Tech war: broader ban on ASML sales to China will hurt firm’s revenue and set back Beijing’s domestic chip-making drive, analysts say
- ASML could lose around US$2 billion in revenue if deep ultraviolet (DUV) technology sales to China are blocked, according to one analyst
- While a broader sales ban on ASML remains an extreme scenario, it is ringing alarm bells in Beijing
ASML Holdings, which has a monopoly position in the production of advanced chip-making machines, could suffer heavy revenue losses if it heeds a US demand to stop selling more equipment to China, according to experts and industry analysts.
The Dutch lithographic equipment maker is not currently selling extreme ultraviolet lithography (EUV) systems to China, making it impossible for the country to make cutting edge chips, such as those used in the latest smartphones.
However, the Dutch government said last week that Washington now wants to block ASML from exporting less advanced deep ultraviolet (DUV) lithography systems to China, according to a Bloomberg report.
In response to questions from the Post, ASML downplayed the government talks and said “the discussions are not new and no decisions have been made”.
ASML could lose around US$2 billion in revenue if DUV sales to China are blocked, according to Wang Xiaolong, research head at Shanghai-based semiconductor consultancy ICWise. “The impact is much higher than the ban on EUV.”
While a total sales ban on ASML remains an extreme scenario, it is ringing alarm bells in Beijing, as DUV is used in a wide range of chip-making processes. Foundries with capacity expansion plans targeting mature nodes spanning 28-nanometre, 55-nm and 65-nm would bear the brunt of proposed sanctions in this area, according to experts.
China’s semiconductor self-sufficiency drive needs ASML machines, as China itself is unable to make DUV systems. China has no alternative options and the impact would be huge if the country cannot import the equipment, said an ASML engineer, who requested anonymity as the matter is sensitive.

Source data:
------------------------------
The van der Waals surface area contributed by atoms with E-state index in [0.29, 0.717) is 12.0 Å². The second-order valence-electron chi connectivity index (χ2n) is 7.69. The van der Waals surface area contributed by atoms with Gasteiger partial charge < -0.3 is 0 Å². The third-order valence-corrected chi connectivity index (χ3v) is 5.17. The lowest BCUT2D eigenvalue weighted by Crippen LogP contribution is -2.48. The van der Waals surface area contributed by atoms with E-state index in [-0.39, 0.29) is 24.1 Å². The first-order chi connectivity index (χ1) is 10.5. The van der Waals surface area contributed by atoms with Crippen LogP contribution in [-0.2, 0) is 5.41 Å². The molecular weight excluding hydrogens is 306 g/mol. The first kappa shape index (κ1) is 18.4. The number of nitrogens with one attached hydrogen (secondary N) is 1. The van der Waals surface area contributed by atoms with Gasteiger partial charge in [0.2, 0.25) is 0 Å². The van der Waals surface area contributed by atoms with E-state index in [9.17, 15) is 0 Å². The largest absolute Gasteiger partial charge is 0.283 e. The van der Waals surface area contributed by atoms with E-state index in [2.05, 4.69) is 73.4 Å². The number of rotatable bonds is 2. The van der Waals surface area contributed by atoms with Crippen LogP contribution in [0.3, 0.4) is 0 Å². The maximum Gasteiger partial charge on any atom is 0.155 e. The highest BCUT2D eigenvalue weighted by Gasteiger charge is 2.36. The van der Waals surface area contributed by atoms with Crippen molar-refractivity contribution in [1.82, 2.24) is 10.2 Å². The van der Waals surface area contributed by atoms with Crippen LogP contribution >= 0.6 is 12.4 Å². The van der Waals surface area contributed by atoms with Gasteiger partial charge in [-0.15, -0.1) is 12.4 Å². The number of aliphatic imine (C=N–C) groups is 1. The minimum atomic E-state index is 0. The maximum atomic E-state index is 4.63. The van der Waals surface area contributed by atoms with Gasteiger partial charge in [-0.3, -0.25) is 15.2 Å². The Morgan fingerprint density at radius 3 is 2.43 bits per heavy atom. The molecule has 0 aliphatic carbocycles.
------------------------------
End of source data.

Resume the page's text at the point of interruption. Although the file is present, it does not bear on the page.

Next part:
ASML’s DUV immersion technology, which has been available since 2007, is prevalent in the installed base of semiconductor manufacturers all over the world.
As a workhorse lithography system in the chipmaking industry, it contributes every day to the production of chips that are critical to various end-markets including automotives, smartphones, Internet of Things and wearable devices.
ASML currently has four immersion DUV systems and five older “dry” DUV systems on offer. “Immersion systems are must-haves for the 28-nm production line,” said ICWise’s Wang.
“But you need other [older] types of lithography systems to support operations, so the restricted sale of immersion systems would affect other types of ASML machines too.”
The impact on ASML would be huge. ASML sales of DUV systems to mainland China-based entities amounted to 2.74 billion euros (US$2.78 billion) in 2021, accounting for 14.7 per cent of ASML’s total net sales of 18.6 billion euros, according to its 2021 annual report and data provided by ASML China.
However Robert Maire, president of Semiconductor Advisors, noted in a blog that ASML would still be able to sell its full suite of tools to non-Chinese chip makers. “The bottom line is this has little to no impact on ASML’s long-term strength or success. The only thing that will happen is that the shipping address of ASML’s tools will change,” wrote Maire.
Sales of DUV immersion systems accounted for 36 per cent of ASML’s total system sales of 13.7 billion euros in 2021, while EUV systems accounted for 46 per cent.
Amid the ban on ASML exports of EUV systems to China, China’s top foundries, such as Semiconductor Manufacturing International Corp (SMIC) and Hua Hong Semiconductor, have shifted their focus to mature nodes starting from 28-nm. Both SMIC and Hua Hong posted record-high revenue growth last year on the back of brisk demand from local semiconductor design companies for their mature processes.
Lithographic systems – the single most tech- and capital-intensive area in a long list of chipmaking tools – is considered an Achilles’ heel for China’s chip-making industry.
In 2008 China rolled out a special “No 2 Project” aimed at narrowing the gap with foreign countries in chip-making technology, tools and materials, and more than 200,000 scientific researchers across the country have taken part. China, however, has failed to produce a domestic machine that can rival the ones ASML produces.
Shanghai Microelectronics (SMEE), considered China’s best shot at making breakthroughs in lithography tools, was added to a US export watch list with another 32 Chinese entities by the US Commerce Department in February, restricting the company’s imports of US technologies and products. SMEE’s best lithographic system can make chips on 90-nm.